Childfree 101: Cultural Reproductive Coercion

[Content Note: Emotional auditing; reproductive coercion; racism.]

Reproductive coercion is an abusive dynamic in intimate relationships in which one partner "pressures the other, through verbal threats, physical aggression, or birth-control sabotage, to become pregnant." The instinct behind reproductive coercion is not primarily (or at all) a desire to create a baby, but to create a dependency in their partners. A woman (and it is overwhelmingly women who are victimized by reproductive coercion) is easier to control, if her independence and ability to make choices that exclusively prioritize her own needs are compromised in some way.

Even for women who enthusiastically choose to parent, the dramatic change in decision-making from "what will be best for me?" to "what will be best for my child/us?" can be challenging. Many mothers struggle to navigate finding a balance that prioritizes the needs of her child(ren) without abandoning her own needs and losing herself.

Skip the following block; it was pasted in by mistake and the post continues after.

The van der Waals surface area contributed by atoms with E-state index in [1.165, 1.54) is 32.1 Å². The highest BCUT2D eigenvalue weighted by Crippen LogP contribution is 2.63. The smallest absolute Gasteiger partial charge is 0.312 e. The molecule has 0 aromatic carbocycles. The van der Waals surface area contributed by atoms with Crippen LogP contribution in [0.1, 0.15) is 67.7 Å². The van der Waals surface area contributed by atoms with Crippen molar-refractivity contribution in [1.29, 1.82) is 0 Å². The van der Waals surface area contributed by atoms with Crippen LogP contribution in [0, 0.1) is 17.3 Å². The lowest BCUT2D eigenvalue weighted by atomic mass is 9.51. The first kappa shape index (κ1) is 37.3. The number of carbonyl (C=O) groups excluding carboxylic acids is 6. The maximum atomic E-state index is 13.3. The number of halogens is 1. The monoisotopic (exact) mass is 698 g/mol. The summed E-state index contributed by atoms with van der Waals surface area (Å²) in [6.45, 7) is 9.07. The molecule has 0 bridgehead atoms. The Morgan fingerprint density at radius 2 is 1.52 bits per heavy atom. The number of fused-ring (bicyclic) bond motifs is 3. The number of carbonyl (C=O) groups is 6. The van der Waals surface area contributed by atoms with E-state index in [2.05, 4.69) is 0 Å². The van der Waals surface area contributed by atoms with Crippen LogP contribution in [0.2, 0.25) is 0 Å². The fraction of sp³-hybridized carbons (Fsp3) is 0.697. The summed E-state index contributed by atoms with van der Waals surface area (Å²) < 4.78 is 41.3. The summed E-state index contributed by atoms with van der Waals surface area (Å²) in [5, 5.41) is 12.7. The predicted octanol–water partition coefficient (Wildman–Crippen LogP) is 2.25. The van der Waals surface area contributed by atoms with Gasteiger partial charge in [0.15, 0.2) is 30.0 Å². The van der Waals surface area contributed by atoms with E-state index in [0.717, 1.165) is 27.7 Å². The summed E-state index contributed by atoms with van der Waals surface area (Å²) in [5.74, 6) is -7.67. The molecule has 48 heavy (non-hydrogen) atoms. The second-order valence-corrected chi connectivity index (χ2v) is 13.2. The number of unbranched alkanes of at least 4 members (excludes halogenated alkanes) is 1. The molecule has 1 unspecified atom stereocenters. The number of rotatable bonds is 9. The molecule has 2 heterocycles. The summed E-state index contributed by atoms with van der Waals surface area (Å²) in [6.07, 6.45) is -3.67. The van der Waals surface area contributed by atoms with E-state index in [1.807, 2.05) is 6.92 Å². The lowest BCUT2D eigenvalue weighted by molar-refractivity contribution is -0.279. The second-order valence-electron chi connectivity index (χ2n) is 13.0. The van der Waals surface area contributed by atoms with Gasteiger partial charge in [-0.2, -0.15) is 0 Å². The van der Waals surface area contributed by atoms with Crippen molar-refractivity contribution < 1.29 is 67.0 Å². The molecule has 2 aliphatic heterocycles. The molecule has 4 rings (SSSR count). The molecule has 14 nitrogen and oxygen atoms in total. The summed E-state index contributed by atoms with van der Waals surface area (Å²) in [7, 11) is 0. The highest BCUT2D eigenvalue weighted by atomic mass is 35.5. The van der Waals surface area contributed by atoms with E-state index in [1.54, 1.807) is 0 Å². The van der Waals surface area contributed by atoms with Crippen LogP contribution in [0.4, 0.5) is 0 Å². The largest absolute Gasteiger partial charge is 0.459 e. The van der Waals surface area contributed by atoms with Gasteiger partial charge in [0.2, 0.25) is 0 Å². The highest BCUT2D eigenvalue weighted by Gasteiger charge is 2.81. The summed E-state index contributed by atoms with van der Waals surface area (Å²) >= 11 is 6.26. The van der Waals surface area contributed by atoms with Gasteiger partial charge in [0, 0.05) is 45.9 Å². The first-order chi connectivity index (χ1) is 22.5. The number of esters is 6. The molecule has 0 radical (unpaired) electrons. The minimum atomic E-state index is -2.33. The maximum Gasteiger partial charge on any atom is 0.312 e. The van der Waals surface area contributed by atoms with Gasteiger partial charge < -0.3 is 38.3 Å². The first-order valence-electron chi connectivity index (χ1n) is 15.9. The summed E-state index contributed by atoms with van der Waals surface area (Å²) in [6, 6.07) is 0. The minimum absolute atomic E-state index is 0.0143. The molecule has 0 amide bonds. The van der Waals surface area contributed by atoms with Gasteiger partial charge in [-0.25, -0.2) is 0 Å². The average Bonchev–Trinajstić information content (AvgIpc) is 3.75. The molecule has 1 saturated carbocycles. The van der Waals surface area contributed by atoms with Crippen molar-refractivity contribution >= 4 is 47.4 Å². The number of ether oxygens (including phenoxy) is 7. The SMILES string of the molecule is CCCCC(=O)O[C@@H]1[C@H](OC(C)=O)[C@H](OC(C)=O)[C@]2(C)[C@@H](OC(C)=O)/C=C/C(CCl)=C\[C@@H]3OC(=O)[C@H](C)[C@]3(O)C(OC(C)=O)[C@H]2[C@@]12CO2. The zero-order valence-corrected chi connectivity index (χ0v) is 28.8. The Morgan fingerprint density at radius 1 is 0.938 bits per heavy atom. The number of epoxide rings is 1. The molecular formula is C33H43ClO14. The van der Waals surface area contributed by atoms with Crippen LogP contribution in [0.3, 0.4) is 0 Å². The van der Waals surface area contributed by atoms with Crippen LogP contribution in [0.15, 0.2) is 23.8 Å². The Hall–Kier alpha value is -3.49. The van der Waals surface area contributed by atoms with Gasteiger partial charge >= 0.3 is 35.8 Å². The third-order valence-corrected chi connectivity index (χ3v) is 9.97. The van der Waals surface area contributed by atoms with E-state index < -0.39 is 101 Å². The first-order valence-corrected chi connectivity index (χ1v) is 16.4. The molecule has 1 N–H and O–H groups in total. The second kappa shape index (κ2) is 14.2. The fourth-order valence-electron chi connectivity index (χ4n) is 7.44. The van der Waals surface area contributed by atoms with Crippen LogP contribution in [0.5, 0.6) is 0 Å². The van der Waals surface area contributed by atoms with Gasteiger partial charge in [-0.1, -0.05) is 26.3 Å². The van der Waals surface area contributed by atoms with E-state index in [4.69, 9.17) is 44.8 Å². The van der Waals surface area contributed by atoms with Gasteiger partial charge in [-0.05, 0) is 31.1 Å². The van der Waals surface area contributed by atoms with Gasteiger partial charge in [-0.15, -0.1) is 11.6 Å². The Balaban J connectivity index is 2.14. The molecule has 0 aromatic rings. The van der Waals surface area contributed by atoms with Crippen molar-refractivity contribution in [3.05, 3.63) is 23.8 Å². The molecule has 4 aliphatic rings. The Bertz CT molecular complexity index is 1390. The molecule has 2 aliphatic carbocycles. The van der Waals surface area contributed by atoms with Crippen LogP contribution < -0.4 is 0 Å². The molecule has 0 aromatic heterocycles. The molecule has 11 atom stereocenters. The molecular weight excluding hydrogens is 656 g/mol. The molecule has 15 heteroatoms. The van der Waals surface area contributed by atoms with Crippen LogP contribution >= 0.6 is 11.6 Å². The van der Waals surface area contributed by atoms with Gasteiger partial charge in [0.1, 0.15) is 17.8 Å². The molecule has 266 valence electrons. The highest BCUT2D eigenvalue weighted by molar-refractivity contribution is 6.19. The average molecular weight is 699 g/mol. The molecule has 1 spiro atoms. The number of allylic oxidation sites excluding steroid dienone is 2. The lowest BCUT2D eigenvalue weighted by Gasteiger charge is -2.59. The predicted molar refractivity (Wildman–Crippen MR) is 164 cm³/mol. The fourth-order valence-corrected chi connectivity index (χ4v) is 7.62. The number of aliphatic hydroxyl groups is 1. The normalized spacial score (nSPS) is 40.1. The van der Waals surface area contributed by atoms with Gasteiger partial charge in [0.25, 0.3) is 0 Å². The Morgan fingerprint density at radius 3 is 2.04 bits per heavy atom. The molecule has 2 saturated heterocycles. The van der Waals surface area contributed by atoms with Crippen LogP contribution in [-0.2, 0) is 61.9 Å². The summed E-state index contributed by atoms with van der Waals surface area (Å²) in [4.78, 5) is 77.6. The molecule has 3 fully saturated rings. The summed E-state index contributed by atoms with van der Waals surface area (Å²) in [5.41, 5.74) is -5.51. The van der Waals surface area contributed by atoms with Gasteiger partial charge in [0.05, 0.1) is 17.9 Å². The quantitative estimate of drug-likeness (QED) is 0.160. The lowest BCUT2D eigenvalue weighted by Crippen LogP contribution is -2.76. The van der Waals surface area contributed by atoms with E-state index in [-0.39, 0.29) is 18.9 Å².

For women who do not enthusiastically choose to parent, who have a child in an environment in which self-subjugation is the intended result, with little or no support for maintenance of self, it can be debilitating. Which is the whole point.

Like other forms of abuse and iterations of hostility to consent, reproductive coercion does not happen in a void. It happens in a culture which supports institutional reproductive coercion, a culture in which every person with a uterus is expected and urged and cajoled into reproducing, and in which there are strong disincentives against telling stories of being happily childfree.

This is cultural reproductive coercion.

I have previously mentioned that I have known since I was very young that I did not want to be a mother. And yet my entire life, my statement of intent to be childfree has been met with resistance. I have heard, for at least 30 years, often most assertively from people who purport to love me, that I don't know my own mind. As a child who said she didn't want children, I was considered an amusement—a precocious little women's libber whose pronouncements about her childfree future were cute. As a teenager who said she didn't want children, I was considered rebellious—a defiant reactionary who wasn't stating a fact of examined self, but rejecting bourgeoisie institutions like family in a fit of angst. As a young woman who said she didn't want children, I was simply told I was wrong, in all the ways that young women are: "You'll change your mind."

And when I didn't change my mind, I was needled with coercion masked as compliments. But you would make such a great mother! But you're so great with kids! But you have so much to offer a child! Sure. Everything but the will to parent hir.